This month, KUTV’s Ask the Expert focused on vaccinations for all ages. The monthly event had interviews throughout the day with Intermountain Healthcare caregivers and community partners. Viewers are able to call or send in questions for the caregivers to answer.
Dr. Tamara Sheffield, Intermountain Healthcare’s medical director for community health and prevention, talked about the new shingles vaccine that was released a few months ago.
“If you’re a senior then you must likely heard about the old shingles vaccine – which is recommended for people 60 and above. There is a new vaccine that has come out which is much more effective,” said Dr. Sheffield.
Shingles is started by the varicella-zoster virus which also causes chicken pox. If you have ever had chickenpox, the virus remains dormant in the body. Years later, it can develop into a strong, painful rash on the body. It can also produce flu-like symptoms, harm eyesight, cause vertigo, and in some cases, nerve damage, and even death. One in three people will develop shingles in their lifetime.
While anyone can develop shingles, seniors are at the most risk because of a less robust immune system. Recommendations for the new vaccine suggest everyone over age 50 should be vaccinated. The new vaccine – called Shingrix -- cuts the risk down considerably.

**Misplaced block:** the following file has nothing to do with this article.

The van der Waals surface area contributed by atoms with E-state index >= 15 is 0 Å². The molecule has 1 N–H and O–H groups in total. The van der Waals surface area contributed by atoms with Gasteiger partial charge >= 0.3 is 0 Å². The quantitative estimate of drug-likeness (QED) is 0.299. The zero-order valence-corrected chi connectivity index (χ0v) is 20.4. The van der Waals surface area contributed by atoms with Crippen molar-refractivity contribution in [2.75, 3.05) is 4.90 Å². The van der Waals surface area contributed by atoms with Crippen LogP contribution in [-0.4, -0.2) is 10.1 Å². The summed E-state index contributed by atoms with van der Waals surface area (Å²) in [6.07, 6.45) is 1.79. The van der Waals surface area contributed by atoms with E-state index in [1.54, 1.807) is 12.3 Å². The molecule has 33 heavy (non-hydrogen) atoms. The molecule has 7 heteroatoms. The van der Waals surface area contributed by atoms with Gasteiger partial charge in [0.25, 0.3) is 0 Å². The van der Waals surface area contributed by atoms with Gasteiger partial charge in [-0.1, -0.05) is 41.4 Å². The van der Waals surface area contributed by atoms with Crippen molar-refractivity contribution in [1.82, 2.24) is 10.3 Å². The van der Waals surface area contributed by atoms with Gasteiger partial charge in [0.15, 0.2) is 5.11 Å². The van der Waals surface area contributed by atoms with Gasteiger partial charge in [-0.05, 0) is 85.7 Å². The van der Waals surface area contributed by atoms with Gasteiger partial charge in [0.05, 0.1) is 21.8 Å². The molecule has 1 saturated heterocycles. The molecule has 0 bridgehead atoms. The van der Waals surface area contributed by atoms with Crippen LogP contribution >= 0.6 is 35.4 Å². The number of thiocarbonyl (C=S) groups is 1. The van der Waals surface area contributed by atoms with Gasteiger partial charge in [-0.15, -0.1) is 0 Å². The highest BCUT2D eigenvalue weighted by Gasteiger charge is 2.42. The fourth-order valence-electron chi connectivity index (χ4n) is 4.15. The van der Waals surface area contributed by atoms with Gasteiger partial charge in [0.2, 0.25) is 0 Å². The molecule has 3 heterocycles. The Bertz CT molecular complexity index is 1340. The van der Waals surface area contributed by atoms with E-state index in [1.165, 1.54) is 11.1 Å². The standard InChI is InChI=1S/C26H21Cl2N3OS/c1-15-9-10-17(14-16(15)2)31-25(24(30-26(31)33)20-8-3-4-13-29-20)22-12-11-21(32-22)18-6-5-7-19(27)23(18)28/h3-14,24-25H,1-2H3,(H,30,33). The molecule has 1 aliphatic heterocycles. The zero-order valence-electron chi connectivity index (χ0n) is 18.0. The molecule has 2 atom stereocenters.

“The great thing about this vaccine is that the old one reduced your risk by about half. This one almost wipes out your risk of shingles – it’s a high 90 percent,” Dr. Sheffield said. “It has a whole new added technology that makes it work better in alerting your immune system to protect yourself.”
Due to the new vaccines extra help in reducing shingles risks, the Center for Disease Control (CDC) says everyone over the ages of 50 should receive Shingrix, even if you have receive the older vaccine – Zostavax – in the past. The new non-live vaccine is given in a two shot series.
The vaccine is available at most pharmacies, doctor’s offices and local health departments, but it is suggested you call ahead to ask due to increased demand for the vaccine.
“Your commercial health insurance covers it for ages 50-64. Medicare does not for the Medicare Part B, so you really want to get in before your 65,” Dr. Sheffield said.